turning when the motor is not in use. A bike with a geared motor will therefore
likely feel very like a normal bike to ride when pedaling it without the
- High quality, UK road legal electric bikes will
most often be based on geared motors (whether front hub, rear hub, or crank
drive mounted as below)
direct drive (or non-geared) motor does not contain the reducing gears or
is likely to be heavier, and will add significant resistance when pedaling without
the motor (rather like having the tyres under-inflated)
very powerful motors that generate a lot of heat a direct drive motor is likely
to be more appropriate. However, in general the extra weight of a direct drive
motor makes them less desirable for an electric bike
drive motors do require less maintenance than a geared motor, which may require
occasional greasing of the interlocking reducing gear mechanism.
- Finally, one advantage of direct drive motors is that they allow the possibility of regenerative braking (i.e. operating the motor as a generator) which cannot be done with a geared motor. The bike's momentum is converted by the motor back into electrical energy, simultaneously recharging the battery and providing resistance that slows down the bike (the exact reverse of the process of the motor pushing the bike). This is unlikely to add much to battery range even in fairly hilly terrain, but can be a useful additional braking mechanis
There are also several ways in which a given motor may be mounted on a bike, each of which introduces a specific set of considerations. These are as follows
motor forms the hub of the front bike wheel.
from the motor is directly transferred to rotational force on the front wheel.
- Front wheel systems are relatively easy to
install and give the benefit of "all wheel drive" (i.e. the front
wheel is motorised, the back wheel pedal powered).
must be taken to reinforce the front dropouts (the part of the frame/forks that
holds the axle) with a torque arm or plate that resists rotation of the axle. All
hub motors exert a significant force on the dropouts via the wheel axle when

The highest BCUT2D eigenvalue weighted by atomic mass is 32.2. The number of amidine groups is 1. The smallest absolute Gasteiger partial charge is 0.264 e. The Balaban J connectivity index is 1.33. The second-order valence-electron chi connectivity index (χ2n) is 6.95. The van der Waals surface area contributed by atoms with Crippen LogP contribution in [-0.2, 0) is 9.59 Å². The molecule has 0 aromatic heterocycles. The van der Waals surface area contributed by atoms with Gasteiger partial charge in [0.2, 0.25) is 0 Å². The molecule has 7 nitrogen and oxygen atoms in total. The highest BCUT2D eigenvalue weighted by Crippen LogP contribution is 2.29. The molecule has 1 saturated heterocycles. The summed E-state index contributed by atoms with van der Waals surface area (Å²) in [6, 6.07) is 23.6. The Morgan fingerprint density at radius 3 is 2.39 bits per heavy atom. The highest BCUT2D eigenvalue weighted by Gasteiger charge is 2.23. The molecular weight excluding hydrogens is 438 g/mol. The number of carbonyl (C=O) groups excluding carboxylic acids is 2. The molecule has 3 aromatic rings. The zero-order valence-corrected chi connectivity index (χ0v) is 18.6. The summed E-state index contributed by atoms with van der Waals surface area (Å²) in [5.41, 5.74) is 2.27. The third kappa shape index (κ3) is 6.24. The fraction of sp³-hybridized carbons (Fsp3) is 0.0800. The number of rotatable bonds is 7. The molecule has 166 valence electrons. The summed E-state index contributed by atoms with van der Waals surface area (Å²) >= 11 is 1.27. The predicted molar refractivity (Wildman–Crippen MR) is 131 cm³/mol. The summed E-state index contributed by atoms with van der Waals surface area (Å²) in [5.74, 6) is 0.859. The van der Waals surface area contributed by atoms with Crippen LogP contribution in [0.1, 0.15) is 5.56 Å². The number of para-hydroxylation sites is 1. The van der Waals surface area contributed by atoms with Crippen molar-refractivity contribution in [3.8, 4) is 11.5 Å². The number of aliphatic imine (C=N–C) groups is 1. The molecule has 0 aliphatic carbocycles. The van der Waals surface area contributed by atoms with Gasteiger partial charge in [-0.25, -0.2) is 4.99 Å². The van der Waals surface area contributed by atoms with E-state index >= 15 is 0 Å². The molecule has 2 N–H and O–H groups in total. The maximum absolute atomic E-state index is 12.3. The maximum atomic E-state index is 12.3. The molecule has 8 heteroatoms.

the motor operates, however front dropouts are usually less robust than rear
ones and failure would be more serious compared to rear dropouts.
- Removal of the wheel (for example for fixing a puncture) is likely to be made more complicated due to wiring and torque arm / plate.
motor forms the hub of the rear bike wheel.
from the motor is directly transferred to rotational force on the rear wheel.
- Rear hub installation is likely to be more
complex than a front one, as the motor wheel must fit with the gears. The
number of gears may be limited and of course it can't be used with internal
hub is more appropriate than front hub for more powerful motors due to lower
risk from dropout failure.
of the wheel (for example for fixing a puncture) is likely to be made more
complicated due to wiring and torque arm / plate
motor is mounted in a housing connected to the bottom bracket and cranks of the
bike. The motor will almost certainly be a geared motor.
- Power from the motor is transferred to the
cranks / bike chain and so to the rear wheel in the same way as a rider
has the key advantage that the motor drives via the bikes gears: this allows
much better efficiency when climbing hills. Installation complexity varies
depending on the bike but has the advantage of not creating any complexity
regarding wheel removal. It will however generally be necessary to remove the
front gear system and replace it with a single chainring, so mid drives work
best with a wide gear range cassette / freewheel / gear hub.
drives vary in complexity of installation, but have the advantage of not
interfering with gearing systems on the rear bike wheel. They can therefore be
used with a wide range of gears as well as internal gear hubs.
drive systems do not make removal of the wheels more complicated, unlike hub